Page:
Leung C.C.,Grantham Hospital | Rieder H.L.,International Union Against Tuberculosis and Lung Disease | Rieder H.L.,University of Zürich | Lange C.,Research Center Borstel | Yew W.W.,Grantham Hospital
European Respiratory Journal | Year: 2011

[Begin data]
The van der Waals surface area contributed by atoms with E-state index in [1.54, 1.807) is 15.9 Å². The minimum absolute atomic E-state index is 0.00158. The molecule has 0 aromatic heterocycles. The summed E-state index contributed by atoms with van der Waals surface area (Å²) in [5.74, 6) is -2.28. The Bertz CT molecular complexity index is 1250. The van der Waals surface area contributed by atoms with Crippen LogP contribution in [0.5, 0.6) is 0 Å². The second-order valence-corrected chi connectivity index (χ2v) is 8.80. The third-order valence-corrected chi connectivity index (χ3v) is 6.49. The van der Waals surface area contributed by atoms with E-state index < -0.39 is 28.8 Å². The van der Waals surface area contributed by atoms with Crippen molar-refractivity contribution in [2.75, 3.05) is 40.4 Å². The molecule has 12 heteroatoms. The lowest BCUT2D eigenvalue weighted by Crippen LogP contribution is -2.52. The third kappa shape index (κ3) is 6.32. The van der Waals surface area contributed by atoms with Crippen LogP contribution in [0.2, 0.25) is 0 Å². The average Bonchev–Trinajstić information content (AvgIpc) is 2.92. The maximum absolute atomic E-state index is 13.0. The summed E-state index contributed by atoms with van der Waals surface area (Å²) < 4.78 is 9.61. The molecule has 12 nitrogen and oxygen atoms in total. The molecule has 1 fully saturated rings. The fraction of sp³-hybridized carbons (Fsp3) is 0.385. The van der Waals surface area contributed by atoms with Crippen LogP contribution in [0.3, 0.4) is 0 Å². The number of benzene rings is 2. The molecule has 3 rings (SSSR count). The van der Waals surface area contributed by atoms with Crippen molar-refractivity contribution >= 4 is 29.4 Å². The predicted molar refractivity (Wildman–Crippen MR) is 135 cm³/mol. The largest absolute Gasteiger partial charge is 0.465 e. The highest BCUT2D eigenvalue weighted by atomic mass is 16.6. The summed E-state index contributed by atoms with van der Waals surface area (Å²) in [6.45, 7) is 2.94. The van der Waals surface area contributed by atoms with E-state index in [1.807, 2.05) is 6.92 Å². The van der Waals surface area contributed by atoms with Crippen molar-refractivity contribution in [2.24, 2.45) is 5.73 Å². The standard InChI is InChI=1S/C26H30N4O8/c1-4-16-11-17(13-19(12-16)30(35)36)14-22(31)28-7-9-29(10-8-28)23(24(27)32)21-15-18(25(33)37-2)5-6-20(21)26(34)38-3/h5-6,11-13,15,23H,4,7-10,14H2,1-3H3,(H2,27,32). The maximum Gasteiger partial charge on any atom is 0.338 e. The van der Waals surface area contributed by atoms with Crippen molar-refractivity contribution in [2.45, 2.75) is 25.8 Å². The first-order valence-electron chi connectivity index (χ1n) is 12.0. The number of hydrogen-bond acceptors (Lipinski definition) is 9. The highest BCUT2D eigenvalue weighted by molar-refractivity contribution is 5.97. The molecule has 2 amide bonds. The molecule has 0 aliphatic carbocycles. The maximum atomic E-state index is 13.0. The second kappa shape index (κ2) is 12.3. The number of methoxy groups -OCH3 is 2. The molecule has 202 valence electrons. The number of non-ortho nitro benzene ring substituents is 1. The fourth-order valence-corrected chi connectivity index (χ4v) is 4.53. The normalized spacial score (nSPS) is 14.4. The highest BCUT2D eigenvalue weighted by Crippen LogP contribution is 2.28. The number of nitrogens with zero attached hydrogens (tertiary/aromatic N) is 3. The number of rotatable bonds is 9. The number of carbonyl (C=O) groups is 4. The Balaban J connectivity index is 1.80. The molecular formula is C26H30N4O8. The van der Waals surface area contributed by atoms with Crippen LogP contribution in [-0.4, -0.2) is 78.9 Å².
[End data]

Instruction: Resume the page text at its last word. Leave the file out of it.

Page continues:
Much remains unknown about latent infection with Mycobacterium tuberculosis. Existing immunodiagnostic tools for this condition have various limitations, most importantly in their ability to predict disease. Randomised controlled trials have established protective efficacy of isoniazid therapy for 6-12 months among non-HIV-infected and HIV-infected subjects. While efficacy may reach 90%, acceptance and adherence to prolonged therapy are less than desired. Rifampicin plus pyrazinamide for 2 months, though efficacious, has been associated with excess hepatotoxicity in non-HIV-infected persons. Isoniazid plus rifampicin for 3 months has proven efficacy, but adverse effects may be more frequent than isoniazid or rifampicin monotherapy. Rifampicin monotherapy for 3-4 months is well tolerated, but efficacy data are currently limited, and concerns remain over possible selection of rifampicin-resistant mutants. For contacts of patients with multidrug-resistant tuberculosis, expert opinions differ on whether to treat with at least two drugs or just a fluoroquinolone, and for how long. With the existing diagnostic and treatment tools, efficacy of preventive therapy does not necessarily translate into field effectiveness. A targeted approach is required to maximise cost-effectiveness. Each geographic region needs to set its own priority after taking into account available scientific data and local circumstances. Copyright©ERS 2011.